2. I can favor higher ed as a good thing without favoring the current (im)balance of humanities versus other subjects as a good thing. I am ignorant of, and I have no opinion on, this balance in the UK. I have the well informed and strong opinion that the US ratio of humanities graduates to graduates of more quantitative fields is way too high. (Look at an Economist article from last year on the US having one of the world's highest percentages of college graduates in low-skill jobs, which I don't think is a sudden recession development.)

(In the US, by the way, history departments are sometimes in humanities divisions and sometimes in social sciences divisions, as of course our discipline's practitioners are themselves divided between one kind of research-teaching specialty or the other. I'm an EU historian, more social science than humanities, though I enjoy teaching humanities aspects in survey courses + reading in the humanities, and I think the humanities are important.)

Jonathan Jarrett - 1/13/2011

What qualified American high school graduate fails to attend college because it's too expensive? Scarcely any.

Well, well done if so but can you quantify that "scarcely any" with anything but anecdote? Also, of course, this is a selecting sample: those who think they can't manage university will obviously not aim for qualifications designed to let them do so, thus removing themselves from your anecdote group.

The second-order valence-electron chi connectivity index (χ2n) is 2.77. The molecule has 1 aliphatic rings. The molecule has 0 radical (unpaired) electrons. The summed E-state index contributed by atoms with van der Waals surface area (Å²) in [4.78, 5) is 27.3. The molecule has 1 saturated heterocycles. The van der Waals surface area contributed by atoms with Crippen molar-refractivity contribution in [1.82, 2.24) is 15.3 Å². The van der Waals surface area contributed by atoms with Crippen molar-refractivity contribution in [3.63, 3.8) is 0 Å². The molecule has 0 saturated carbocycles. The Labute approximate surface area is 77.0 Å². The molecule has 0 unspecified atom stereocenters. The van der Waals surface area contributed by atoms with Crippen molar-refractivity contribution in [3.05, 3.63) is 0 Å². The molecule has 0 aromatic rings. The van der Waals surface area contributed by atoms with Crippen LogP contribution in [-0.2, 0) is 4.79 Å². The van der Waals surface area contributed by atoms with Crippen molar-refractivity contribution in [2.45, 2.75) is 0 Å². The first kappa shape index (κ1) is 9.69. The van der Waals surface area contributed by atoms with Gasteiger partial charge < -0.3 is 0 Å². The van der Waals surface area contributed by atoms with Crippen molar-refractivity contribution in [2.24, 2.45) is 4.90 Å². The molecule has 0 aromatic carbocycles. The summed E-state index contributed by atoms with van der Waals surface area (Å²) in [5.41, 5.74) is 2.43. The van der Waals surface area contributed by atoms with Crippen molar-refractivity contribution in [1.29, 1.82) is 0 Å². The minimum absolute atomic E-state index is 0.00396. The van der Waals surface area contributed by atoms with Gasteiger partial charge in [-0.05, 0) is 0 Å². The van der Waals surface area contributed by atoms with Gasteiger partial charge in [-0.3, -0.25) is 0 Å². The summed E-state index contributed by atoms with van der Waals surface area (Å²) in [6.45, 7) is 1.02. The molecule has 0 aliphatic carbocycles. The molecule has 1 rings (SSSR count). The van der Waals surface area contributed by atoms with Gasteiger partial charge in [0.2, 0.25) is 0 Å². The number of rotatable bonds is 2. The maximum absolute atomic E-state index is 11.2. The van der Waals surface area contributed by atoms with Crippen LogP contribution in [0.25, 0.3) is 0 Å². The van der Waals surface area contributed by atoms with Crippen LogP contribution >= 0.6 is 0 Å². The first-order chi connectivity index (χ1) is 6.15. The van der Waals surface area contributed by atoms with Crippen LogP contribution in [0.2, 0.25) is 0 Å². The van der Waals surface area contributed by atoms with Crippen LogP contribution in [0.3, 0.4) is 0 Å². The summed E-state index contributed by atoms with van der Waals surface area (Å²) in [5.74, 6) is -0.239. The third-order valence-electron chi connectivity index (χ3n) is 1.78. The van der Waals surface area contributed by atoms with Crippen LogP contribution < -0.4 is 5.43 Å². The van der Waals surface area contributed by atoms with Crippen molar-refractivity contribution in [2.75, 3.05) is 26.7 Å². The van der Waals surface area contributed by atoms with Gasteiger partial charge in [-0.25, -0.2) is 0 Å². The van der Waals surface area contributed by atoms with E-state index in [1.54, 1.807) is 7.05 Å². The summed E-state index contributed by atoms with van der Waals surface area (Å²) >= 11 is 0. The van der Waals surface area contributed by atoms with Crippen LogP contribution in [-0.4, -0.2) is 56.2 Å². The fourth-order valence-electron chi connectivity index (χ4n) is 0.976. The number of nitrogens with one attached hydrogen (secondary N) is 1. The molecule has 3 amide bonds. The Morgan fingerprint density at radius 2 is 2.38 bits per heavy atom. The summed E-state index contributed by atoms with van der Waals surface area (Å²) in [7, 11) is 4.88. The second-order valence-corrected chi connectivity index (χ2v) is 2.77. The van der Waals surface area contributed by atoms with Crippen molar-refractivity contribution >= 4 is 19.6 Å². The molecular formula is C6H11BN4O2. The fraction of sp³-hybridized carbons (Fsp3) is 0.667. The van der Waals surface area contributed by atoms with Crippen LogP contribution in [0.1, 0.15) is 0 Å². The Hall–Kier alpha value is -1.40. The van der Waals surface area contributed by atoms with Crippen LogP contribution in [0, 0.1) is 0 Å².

Regardless of all this, though, the fact remains that the UK university system, and especially the humanities which stands to lose all its teaching subsidy, is about to lose a hell of a lot of funding. If you think higher education is a good thing, this cannot be good news. If you don't, well, what are you doing here, no offence?

Jeff Vanke - 1/13/2011

Most US public universities have in-state tuition much higher than new levels in Britain. Financial aid is available through tuition waivers, loans, and subsidized wages.

What qualified American high school graduate fails to attend college because it's too expensive? Scarcely any.

Any moral arguments in Britain against four-figure tuition get lost in the hyperbole of mass class exclusion from university education.